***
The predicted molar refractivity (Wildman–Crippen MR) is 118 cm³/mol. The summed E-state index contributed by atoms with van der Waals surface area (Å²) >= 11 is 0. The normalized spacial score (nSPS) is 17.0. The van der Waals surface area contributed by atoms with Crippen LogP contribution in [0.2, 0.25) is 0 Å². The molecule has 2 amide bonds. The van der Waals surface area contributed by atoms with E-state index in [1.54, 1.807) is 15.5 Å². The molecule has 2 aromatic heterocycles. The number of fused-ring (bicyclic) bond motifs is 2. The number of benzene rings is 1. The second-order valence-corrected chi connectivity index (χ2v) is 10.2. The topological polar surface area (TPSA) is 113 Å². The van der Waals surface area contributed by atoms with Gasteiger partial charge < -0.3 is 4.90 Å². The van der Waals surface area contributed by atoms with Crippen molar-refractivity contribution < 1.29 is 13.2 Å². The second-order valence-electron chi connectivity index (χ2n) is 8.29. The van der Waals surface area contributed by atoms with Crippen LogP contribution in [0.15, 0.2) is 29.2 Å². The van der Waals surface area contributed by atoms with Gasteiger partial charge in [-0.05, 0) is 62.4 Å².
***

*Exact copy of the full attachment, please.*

The predicted molar refractivity (Wildman–Crippen MR) is 118 cm³/mol. The summed E-state index contributed by atoms with van der Waals surface area (Å²) >= 11 is 0. The normalized spacial score (nSPS) is 17.0. The van der Waals surface area contributed by atoms with Crippen LogP contribution in [0.2, 0.25) is 0 Å². The molecule has 2 amide bonds. The van der Waals surface area contributed by atoms with E-state index in [1.54, 1.807) is 15.5 Å². The molecule has 2 aromatic heterocycles. The number of fused-ring (bicyclic) bond motifs is 2. The number of benzene rings is 1. The second-order valence-corrected chi connectivity index (χ2v) is 10.2. The topological polar surface area (TPSA) is 113 Å². The van der Waals surface area contributed by atoms with Gasteiger partial charge < -0.3 is 4.90 Å². The van der Waals surface area contributed by atoms with Crippen molar-refractivity contribution < 1.29 is 13.2 Å². The second-order valence-electron chi connectivity index (χ2n) is 8.29. The van der Waals surface area contributed by atoms with Crippen LogP contribution in [0.15, 0.2) is 29.2 Å². The van der Waals surface area contributed by atoms with Gasteiger partial charge in [-0.05, 0) is 62.4 Å².